Category Archives: Sweets and Desserts

Citrusy Rhubarb Sauce for Breakfast, Dessert

Is rhubarb showing up in your gardens, CSA boxes, or farmers’ markets yet?  Truly, rhubarb is the bellwether of spring.  Asparagus, too, but ruddy rhubarb makes a more striking contrast with the drabness of winter. 

 

Packed with vitamin K, vitamin C, and even some calcium, rhubarb belongs on any spring menu.  Its tart, celery-textured stalks play well with the sweetness of honey or fruit.  Try this sweet-tart sauce on baked oatmeal or with breakfast porridge, yogurt, or ice cream – including a full-fat dairy product will help the absorption of the vitamin K.

 

rhubarb-sauce

 

Citrusy Rhubarb Sauce

 

3 stalks of rhubarb, diced

½ cup raw honey

1 clementine (zest and juice)

A few dashes of cinnamon (1/4 tsp?)

3-4 whole cloves

 

Combine all ingredients in a small saucepan and heat on the lowest heat possible to keep at a very low simmer until the rhubarb softens.  (You can test it by trying to cut it with a spatula – it should fall apart with no resistance.)  Serve warm or let it cool and refrigerate for later, and remove cloves before serving.

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I will post a recipe for strawberry rhubarb vinaigrette as soon as local strawberries are available.  This farm, right around the corner from my house, runs a u-pick during strawberry season.

 

What do you like to do with rhubarb?

Part of Food Renegade’s Fight Back Fridays carnival.

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Mardi Gras

Hopefully that title didn’t make you think I was posting about king cakes – if so, sorry.  Today is Fat Tuesday (aka Mardi Gras), and tomorrow is Ash Wednesday, which marks the beginning of Lent.  I’ve decided to give up chocolate this year, which means I won’t be able to indulge in my beloved chocolate milk, so why not go out with a bang and post my chocolate syrup recipe?

 

This chocolate syrup is no different than any other one you’ll find out there, except that I’ve made substitutions on the sugar.  Most recipes call for white sugar, but I used half sucanat and half dark muscovado sugar.  The muscovado is new to me, so by all means substitute brown sugar instead or use mostly sucanat and add a small amount of maple syrup or molasses.  I’ve heard that sucanat can be used in place of both brown sugar and white sugar, but I find that it needs a tiny bit more molasses to be substituted with conventional brown.  You’ll have to play with it anyway to get it just to your taste, but it’s nearly impossible to make a bad batch – you just add more of whatever is lacking.  And do not omit the salt – it just won’t taste right.

 

Why the unrefined sugars?  Well, I’m sure I’m not the only one out there with blood sugar issues.  Sucanat and muscovado sugar won’t cause a spike in your blood sugar like the refined ones do, plus they’re loaded with vitamins.  Who knew sugar could kind of, sort of be good for you?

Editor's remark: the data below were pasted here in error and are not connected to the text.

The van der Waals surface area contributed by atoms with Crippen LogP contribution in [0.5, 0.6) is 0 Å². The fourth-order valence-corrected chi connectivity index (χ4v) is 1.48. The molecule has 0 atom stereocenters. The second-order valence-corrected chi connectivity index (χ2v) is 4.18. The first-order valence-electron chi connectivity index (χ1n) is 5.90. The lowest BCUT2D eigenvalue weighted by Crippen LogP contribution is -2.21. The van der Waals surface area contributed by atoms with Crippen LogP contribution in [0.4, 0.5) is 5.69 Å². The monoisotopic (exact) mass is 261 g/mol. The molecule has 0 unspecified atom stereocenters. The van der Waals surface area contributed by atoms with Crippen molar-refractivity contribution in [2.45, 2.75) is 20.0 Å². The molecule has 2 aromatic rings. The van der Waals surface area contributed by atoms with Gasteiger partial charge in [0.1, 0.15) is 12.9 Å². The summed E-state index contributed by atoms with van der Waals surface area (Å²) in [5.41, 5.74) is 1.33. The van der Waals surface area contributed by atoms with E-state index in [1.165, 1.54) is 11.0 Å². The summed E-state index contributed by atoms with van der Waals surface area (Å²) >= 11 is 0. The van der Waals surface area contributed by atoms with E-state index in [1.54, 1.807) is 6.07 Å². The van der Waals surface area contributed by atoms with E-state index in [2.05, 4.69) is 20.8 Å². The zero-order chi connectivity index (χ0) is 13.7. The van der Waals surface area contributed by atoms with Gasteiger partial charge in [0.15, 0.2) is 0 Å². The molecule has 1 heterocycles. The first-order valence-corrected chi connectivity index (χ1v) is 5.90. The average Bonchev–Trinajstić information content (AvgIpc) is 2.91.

One last note – this is not supposed to be a thick sauce.  This is best in milk or coffee, and maybe on ice cream, but don’t expect a fudgy sauce.

 

Chocolate Syrup

 

¼ cup cocoa

¼ cup sucanat

¼ cup dark muscovado sugar, tightly packed

A couple pinches of finely ground sea salt

½ cup water

Dash of pure vanilla extract

 

1. Measure out the first four ingredients and mix together well.  These are things that like to get clumped together, so break up the clumps as well as you can.

 

choc-syrup-1

 

2. Add the water and put on the stove at medium heat.  I like to work out any remaining clumpiness at this step, too.

 

choc-syrup-2

 

3. Bring to a boil, and let it stay there for a minute.  Then turn off the heat and pour the syrup into a liquid measuring cup.  After it’s cooled a bit – like when it’s not too hot to touch – add the vanilla and stir.  It is now ready to serve, or you can wait until it cools to room temperature.  Enjoy it with a glass of raw milk or some almond milk.

 

choc-syrup-3

 

If you’re in possession of self-control, you can make a larger batch and keep it in a squeeze bottle in the refrigerator.  I, however, am a profligate chocoholic and can’t handle having too much of this around at one time.

Pumpkin Chocolate Chip Cookies

pumpkin-choc-cookies

 

I’d never heard of these cookies until I moved to the South three years ago, and I’ve been hooked ever since the first one.  They’re typically very sweet and cakey, but I’ve been trying to cut back on the sugar consumption, so I made this version using natural sweeteners and less sugar overall.  The dough itself is not as sweet as other pumpkin chocolate chip cookie recipes, but it works well in satisfying my omnipresent chocolate cravings.  I still have lots of pumpkin on hand, so I’ve been looking for creative ways to use it!

 

Pumpkin Chocolate Chip Cookies

 

1 cup pureed pumpkin

½ cup sucanat

3 tbsp. maple syrup

½ cup butter, softened

1 tbsp. vanilla extract

1 egg, whisked

2 cups whole wheat flour (I used home-milled flour)

1 tbsp. ground flax meal (for added nutrition; can be omitted)

2 tsp baking powder

1 ¼ tsp. baking soda

1 tbsp ground cinnamon

½ tsp. salt

Chocolate chips (I use a lot in this recipe, since the dough isn’t as sweet)

 

1.  Combine pumpkin, sucanat, maple syrup, butter, vanilla, and egg in a bowl.  In a separate bowl, combine remaining ingredients (except for chocolate chips).  Combine wet and dry ingredients, then mix in desired amount of chocolate chips.

 

2.  Bake in an oven preheated to 350 degrees for 10-12 minutes.  You want them to be firm to the touch but with some springiness, like a quick bread.  Since these have the texture of a biscuit or muffin, they won’t be as crisp as a traditional chocolate chip cookie.

 

Enjoy!